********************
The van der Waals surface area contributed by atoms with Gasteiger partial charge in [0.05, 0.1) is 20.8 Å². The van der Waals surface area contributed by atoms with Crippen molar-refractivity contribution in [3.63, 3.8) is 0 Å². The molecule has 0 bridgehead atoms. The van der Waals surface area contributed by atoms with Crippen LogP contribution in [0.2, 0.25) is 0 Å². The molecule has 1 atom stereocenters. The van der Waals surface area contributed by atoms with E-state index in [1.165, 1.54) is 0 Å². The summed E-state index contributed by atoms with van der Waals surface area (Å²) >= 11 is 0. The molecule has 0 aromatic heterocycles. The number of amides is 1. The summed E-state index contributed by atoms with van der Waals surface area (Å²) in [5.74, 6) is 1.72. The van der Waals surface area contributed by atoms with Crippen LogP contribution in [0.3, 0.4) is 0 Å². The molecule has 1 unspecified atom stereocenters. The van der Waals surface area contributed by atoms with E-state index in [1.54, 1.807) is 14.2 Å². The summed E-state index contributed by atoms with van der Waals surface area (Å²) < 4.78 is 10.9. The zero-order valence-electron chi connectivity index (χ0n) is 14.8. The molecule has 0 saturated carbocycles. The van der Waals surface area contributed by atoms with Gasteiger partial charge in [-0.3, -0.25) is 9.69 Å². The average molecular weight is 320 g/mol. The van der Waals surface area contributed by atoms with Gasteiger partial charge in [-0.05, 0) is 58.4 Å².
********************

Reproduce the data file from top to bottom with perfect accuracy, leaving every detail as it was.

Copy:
The van der Waals surface area contributed by atoms with Gasteiger partial charge in [0.05, 0.1) is 20.8 Å². The van der Waals surface area contributed by atoms with Crippen molar-refractivity contribution in [3.63, 3.8) is 0 Å². The molecule has 0 bridgehead atoms. The van der Waals surface area contributed by atoms with Crippen LogP contribution in [0.2, 0.25) is 0 Å². The molecule has 1 atom stereocenters. The van der Waals surface area contributed by atoms with E-state index in [1.165, 1.54) is 0 Å². The summed E-state index contributed by atoms with van der Waals surface area (Å²) >= 11 is 0. The molecule has 0 aromatic heterocycles. The number of amides is 1. The summed E-state index contributed by atoms with van der Waals surface area (Å²) in [5.74, 6) is 1.72. The van der Waals surface area contributed by atoms with Crippen LogP contribution in [0.3, 0.4) is 0 Å². The molecule has 1 unspecified atom stereocenters. The van der Waals surface area contributed by atoms with E-state index in [1.54, 1.807) is 14.2 Å². The summed E-state index contributed by atoms with van der Waals surface area (Å²) < 4.78 is 10.9. The zero-order valence-electron chi connectivity index (χ0n) is 14.8. The molecule has 0 saturated carbocycles. The van der Waals surface area contributed by atoms with Gasteiger partial charge in [-0.3, -0.25) is 9.69 Å². The average molecular weight is 320 g/mol. The van der Waals surface area contributed by atoms with Gasteiger partial charge in [-0.05, 0) is 58.4 Å².